Elanco Animal Health said that Nematodirus battus is a real cause for concern in the UK. Changing climatic conditions have meant that disease caused by this parasite has been a real challenge for sheep over the last few years, so it’s essential to be aware of the threat and know how best to manage it. Make sure your knowledge is up to date by testing yourself with the following questions.
What is the significance of the life cycle of Nematodirus?
Eggs are laid in the spring. They develop slowly to the third larval stage inside the egg, after which they can survive on pasture for up to two years. Hatching takes place after a prolonged cool period (over winter), followed by an average daily temperature of 10ºC or more.
If weather conditions are right, the majority of larvae will hatch at the same time (‘mass hatch’), which means that lambs are faced with a short, sharp burst of damage to their intestines, causing acute disease. If hatching is over a longer period of time, disease will not be so evident, but growth rates can suffer greatly. If the hatch is early, before lambs are grazing much, there is a reduced risk of disease. But if a mass hatch occurs when naive lambs of any age are grazing, there is a high risk of acute disease. This is why paying attention to the SCOPS forecast is important.
How has the pattern of Nematodirus disease changed in recent years?
Due to changing climatic conditions, disease in autumn is becoming more common in some areas.This occurs when eggs on pasture develop to the third larval stage and hatch in the autumn, with a ‘mass hatch’ potentially occurring in the warm, wet period following a dry summer.
How would a clinical problem with Nematodirus be identified?
Disease is caused by larval stages causing damage to the small intestine. This damage prevents the gut mucosa from exchanging fluids and nutrients properly, leading to diarrhoea, inappetance, dehydration and thirst. Because of the mass hatch, there will be a sudden onset of profuse diarrhoea with associated dehydration, and often death. As ewes are unaffected they are often seen to be still grazing whilst the thirsty lambs are crowded around drinking places.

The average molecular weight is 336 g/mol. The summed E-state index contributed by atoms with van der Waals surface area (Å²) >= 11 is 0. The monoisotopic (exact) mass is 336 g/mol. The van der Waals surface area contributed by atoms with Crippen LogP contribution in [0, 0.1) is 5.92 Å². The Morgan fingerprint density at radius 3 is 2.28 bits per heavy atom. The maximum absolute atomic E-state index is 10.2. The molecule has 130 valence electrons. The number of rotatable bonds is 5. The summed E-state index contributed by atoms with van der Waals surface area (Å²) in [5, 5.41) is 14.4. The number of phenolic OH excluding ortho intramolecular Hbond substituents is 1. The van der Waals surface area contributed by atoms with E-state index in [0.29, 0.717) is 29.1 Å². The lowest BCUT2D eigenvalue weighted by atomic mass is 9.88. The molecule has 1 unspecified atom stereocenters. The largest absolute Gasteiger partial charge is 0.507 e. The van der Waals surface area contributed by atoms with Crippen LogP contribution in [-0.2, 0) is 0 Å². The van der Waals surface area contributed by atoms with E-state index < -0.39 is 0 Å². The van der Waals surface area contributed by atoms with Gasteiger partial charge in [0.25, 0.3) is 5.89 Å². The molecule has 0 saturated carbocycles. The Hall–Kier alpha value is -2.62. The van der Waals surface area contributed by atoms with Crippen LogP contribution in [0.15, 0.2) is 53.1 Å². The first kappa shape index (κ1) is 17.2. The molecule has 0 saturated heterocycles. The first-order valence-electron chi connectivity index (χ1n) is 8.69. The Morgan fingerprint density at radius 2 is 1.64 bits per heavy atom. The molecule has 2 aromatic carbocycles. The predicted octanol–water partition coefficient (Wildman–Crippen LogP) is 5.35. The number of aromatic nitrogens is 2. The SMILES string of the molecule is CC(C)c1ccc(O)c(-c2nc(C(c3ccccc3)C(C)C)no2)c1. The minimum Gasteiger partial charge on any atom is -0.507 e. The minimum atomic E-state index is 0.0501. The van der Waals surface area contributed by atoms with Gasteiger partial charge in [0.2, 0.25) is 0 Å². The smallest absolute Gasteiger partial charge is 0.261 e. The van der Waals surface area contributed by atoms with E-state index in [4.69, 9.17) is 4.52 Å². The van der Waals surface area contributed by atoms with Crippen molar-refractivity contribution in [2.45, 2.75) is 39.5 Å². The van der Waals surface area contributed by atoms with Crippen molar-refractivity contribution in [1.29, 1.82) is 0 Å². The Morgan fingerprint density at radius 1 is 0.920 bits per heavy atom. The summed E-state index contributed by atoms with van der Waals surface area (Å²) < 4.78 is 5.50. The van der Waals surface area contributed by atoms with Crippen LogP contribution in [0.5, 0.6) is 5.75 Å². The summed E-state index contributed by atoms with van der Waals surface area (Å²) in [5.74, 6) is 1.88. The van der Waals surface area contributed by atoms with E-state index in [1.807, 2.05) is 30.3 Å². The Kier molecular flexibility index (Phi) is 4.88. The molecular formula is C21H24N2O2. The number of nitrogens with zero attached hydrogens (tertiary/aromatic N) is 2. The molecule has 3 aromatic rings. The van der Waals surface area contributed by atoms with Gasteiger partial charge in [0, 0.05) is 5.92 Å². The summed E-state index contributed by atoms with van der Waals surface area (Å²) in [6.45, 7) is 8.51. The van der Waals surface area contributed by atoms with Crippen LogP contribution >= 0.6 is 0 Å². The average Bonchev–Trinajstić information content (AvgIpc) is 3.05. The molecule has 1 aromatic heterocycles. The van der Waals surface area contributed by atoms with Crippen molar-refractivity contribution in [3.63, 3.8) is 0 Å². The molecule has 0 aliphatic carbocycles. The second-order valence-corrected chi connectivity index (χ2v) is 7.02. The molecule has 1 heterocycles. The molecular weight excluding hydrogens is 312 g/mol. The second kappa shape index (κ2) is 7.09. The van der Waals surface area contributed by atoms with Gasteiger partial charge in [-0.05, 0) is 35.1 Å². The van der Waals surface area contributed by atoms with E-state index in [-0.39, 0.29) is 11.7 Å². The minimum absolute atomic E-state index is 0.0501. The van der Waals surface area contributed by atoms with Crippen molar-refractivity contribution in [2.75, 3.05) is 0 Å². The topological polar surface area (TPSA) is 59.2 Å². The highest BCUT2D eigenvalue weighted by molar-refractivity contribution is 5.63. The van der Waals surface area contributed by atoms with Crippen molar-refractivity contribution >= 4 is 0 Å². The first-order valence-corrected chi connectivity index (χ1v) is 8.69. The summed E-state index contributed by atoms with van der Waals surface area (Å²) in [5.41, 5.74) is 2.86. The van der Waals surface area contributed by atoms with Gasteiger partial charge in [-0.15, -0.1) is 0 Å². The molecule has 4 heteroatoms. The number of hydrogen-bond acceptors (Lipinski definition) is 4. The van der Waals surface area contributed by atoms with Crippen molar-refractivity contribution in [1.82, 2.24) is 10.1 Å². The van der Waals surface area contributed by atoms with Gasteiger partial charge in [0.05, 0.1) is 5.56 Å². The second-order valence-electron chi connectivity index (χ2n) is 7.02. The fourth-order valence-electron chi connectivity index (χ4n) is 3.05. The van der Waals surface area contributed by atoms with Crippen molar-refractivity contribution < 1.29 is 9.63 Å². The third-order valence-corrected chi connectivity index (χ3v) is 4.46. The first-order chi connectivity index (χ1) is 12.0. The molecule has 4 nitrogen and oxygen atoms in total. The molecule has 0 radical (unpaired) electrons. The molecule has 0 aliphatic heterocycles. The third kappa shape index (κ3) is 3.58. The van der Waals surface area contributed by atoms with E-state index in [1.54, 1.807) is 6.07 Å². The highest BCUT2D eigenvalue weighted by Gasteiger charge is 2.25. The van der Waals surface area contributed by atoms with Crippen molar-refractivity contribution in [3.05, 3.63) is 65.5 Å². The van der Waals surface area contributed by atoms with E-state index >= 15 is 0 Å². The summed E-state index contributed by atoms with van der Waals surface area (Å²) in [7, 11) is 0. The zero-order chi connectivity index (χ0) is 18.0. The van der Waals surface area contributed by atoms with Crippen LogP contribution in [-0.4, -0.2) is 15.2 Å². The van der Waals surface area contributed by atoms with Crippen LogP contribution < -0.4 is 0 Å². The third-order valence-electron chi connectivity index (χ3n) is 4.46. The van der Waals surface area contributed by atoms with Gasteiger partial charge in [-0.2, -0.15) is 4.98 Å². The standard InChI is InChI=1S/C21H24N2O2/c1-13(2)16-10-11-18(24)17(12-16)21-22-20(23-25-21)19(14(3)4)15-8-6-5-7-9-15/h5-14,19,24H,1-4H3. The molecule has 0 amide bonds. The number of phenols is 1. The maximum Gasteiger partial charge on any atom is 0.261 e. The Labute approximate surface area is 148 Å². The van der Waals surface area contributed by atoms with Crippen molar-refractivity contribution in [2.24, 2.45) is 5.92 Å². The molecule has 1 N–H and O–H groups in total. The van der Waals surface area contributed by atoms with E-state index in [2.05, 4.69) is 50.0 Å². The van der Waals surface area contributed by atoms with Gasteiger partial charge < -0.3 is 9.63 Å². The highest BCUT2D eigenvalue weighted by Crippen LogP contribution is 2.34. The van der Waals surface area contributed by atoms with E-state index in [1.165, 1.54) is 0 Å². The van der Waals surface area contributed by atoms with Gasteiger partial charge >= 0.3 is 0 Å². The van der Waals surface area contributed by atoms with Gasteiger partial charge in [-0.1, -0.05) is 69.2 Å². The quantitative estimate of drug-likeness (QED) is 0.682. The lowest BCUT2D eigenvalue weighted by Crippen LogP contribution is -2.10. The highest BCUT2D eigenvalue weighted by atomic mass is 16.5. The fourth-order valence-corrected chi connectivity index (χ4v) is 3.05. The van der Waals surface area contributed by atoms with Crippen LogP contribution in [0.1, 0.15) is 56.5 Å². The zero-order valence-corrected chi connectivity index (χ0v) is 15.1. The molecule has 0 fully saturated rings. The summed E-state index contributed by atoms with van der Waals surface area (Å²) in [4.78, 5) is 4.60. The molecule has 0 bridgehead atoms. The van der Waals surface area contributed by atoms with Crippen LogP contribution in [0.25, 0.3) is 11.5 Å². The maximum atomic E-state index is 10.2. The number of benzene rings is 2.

Veterinary diagnosis is based on examination of faecal samples and post-mortem examinations as the clinical signs are the same as acute coccidiosis, which often occurs at the same time of year. Sometimes, both diseases can be present at the same time.
How should the Nematodirus risk be managed?
In the case of an outbreak, anthelmintic treatment of all lambs alongside supportive therapy to manage dehydration will be advised. Affected animals may need to be housed for a short period.
Use of ‘low risk’ pasture would be ideal to help prevent disease, but this requires land that has not been grazed by lambs the previous spring and summer, so is often impractical. To manage lambs on contaminated pasture, anthelmintic treatment is necessary.
White drenches have high activity against Nematodirus battus and there have been very few confirmed cases of resistance to white drenches in this parasite in the UK. Products containing cobalt and selenium alongside a benzimidazole wormer are often recommended to support lamb growth at this critical time. Rycoben® SC contains the highest levels of these minerals, alongside ricobendazole.
Treatment should initially be administered following SCOPS Nematodirus risk forecast, and repeated as necessary over the risk period. As severe gut damage can occur, causing long term effects on growth rates, it is unwise to wait for clinical signs of diarrhoea to occur before treating.
The risk period is usually around May to June, but is becoming increasingly variable, so the SCOPS forecast should be used to determine the level of risk. This system uses live weather station data to predict the level of challenge and time of hatching for each of the weather stations in the system (giving a more accurate local forecast) and is updated daily. However, prolonged hatching periods, and heavy challenges may still mean that repeated treatments are necessary.